The second collapse occurs dynamically at the beginning as in Model I because the rotational support is not significant. However, since the gas spins up as it collapses, a rotationally supported disk forms around the protostellar core essentially in parallel. The disk size is very small, only about at the end of the simulation (when ). At the same time, fast bipolar jets are launched by the magnetic pressure of the toroidal magnetic fields amplified by the shearing rotation (Paper I, see also Machida et al., 2008a). This disk is larger than that in Paper I as a consequence of the higher Ohmic resistivity, but qualitatively the same. In this sense, Ohmic dissipation resolves the magnetic braking catastrophe and enables formation of a rotationally supported disk in the early phase of star formation. We stop the simulation because the Jeans condition cannot be satisfied beyond this point due to the limitation of the simulation code.
4.3.3 NonIdeal MHD Model with Ohmic Dissipation and Ambipolar Diffusion
The first core in Model OA with both Ohmic dissipation and ambipolar diffusion is qualitatively different from the other two cases. Ambipolar diffusion is more effective than Ohmic dissipation especially in the low density gas (Figure 3), and suppresses angular momentum transport more significantly. The first core is already less magnetized from the beginning, and it loses the magnetic flux continuously during the first core phase (Figure 6). Figure 11 indicates that the nonideal MHD effects work strongly in almost the whole first core, especially in the early phase (see also Susa et al., 2015). At the end of the first core phase, the masstoflux ratio is higher than the ideal MHD model by more than one order of magnitude.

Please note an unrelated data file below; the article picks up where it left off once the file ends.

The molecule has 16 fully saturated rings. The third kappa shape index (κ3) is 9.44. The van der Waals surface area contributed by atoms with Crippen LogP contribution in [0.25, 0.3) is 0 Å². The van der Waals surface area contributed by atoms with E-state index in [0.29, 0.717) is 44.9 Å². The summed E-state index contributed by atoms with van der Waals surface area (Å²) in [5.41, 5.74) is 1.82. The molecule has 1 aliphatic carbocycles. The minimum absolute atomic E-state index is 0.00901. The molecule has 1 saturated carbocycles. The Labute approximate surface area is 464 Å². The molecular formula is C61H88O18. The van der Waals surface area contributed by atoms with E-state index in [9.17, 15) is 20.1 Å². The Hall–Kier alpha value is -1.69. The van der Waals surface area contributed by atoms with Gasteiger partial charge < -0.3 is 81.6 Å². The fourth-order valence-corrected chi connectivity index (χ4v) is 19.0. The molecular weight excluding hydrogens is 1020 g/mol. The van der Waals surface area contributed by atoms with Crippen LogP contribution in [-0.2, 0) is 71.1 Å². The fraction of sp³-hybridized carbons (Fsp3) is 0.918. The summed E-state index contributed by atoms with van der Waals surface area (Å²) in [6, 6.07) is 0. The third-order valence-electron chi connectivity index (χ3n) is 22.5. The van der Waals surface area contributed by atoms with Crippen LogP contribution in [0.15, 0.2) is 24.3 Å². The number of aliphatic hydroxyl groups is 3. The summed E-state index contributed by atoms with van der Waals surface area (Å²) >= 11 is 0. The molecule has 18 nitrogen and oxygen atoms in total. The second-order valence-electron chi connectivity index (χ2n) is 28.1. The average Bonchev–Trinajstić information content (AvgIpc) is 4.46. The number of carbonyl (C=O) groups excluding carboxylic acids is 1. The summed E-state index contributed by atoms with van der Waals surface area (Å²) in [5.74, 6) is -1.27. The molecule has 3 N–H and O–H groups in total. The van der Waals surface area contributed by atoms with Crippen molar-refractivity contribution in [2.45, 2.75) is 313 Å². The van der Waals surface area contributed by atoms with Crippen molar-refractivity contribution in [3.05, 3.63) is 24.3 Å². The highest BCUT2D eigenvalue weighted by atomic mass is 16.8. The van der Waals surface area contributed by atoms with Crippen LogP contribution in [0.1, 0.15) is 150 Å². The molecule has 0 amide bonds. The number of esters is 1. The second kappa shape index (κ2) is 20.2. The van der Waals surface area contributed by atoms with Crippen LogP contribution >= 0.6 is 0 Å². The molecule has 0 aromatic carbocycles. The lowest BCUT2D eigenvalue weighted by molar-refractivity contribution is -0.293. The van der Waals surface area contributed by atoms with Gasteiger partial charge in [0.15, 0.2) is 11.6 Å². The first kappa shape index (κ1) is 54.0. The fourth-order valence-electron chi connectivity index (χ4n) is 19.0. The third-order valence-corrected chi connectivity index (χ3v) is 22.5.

Angular momentum transport by magnetic fields is strongly suppressed in such a diffusive region, and substantial angular momentum remains within the first core. As a result, the first core becomes a disk supported by the centrifugal force, although the gas pressure is still substantially contributing (Figure 4). The rotational profile is not Keplerian yet (i.e. the rotation profile is not ) because of this gas pressure support and the selfgravity. The disk radius is initially about 6 AU when it is formed, gradually shrinks to , and then remains almost constant, because magnetic braking is still working outside the resistive region and regulates angular momentum accretion. Although the disk remains small until the end of the simulation, it accumulates large angular momentum as the gas accretes from the envelope. Eventually it acquires almost one order of magnitude larger angular momentum than that in Model O, while the mass ( at the end of the first core) is larger only by a factor of two. This fast rotation is sufficient to the trigger the gravitorotational instability (Toomre, 1964; Bate, 1998; Saigo & Tomisaka, 2006; Saigo et al., 2008; Tsukamoto & Machida, 2011), and the disk becomes nonaxisymmetric in the late phase (Figure 9). Angular momentum transport by gravitational torque via nonaxisymmetric structures is usually less effective than magnetic braking, but it becomes important where the magnetic fields are weakened by the nonideal MHD effects. It is naturally expected that this disk will grow later and the rotational support will be more significant as the gas with higher angular momenta will accrete from the outer region.
The magnetic flux expelled by the nonideal MHD effects piles up outside the diffusive region (), i.e. the first core. In this situation, the socalled magnetic wall can be formed, where the magnetic pressure strongly decelerates the infalling gas and possibly form a shock (e.g. Li & McKee, 1996; Tassis & Mouschovias, 2005a, b, 2007; Kunz & Mouschovias, 2010). However, such a structure is not prominent in this model, although the accretion velocity is indeed slower than the freefall velocity due to the magnetic fields (Figure 4). The outermost deceleration (at ) is formed by interacting with the bipolar outflow (see Figure 5), the second one (at ) is a centrifugal barrier, and the innermost one (at ) is the first core shock. This is likely because our rates of the nonideal MHD effects are not high enough, or because the simulation duration is not long enough to accumulate sufficient magnetic flux.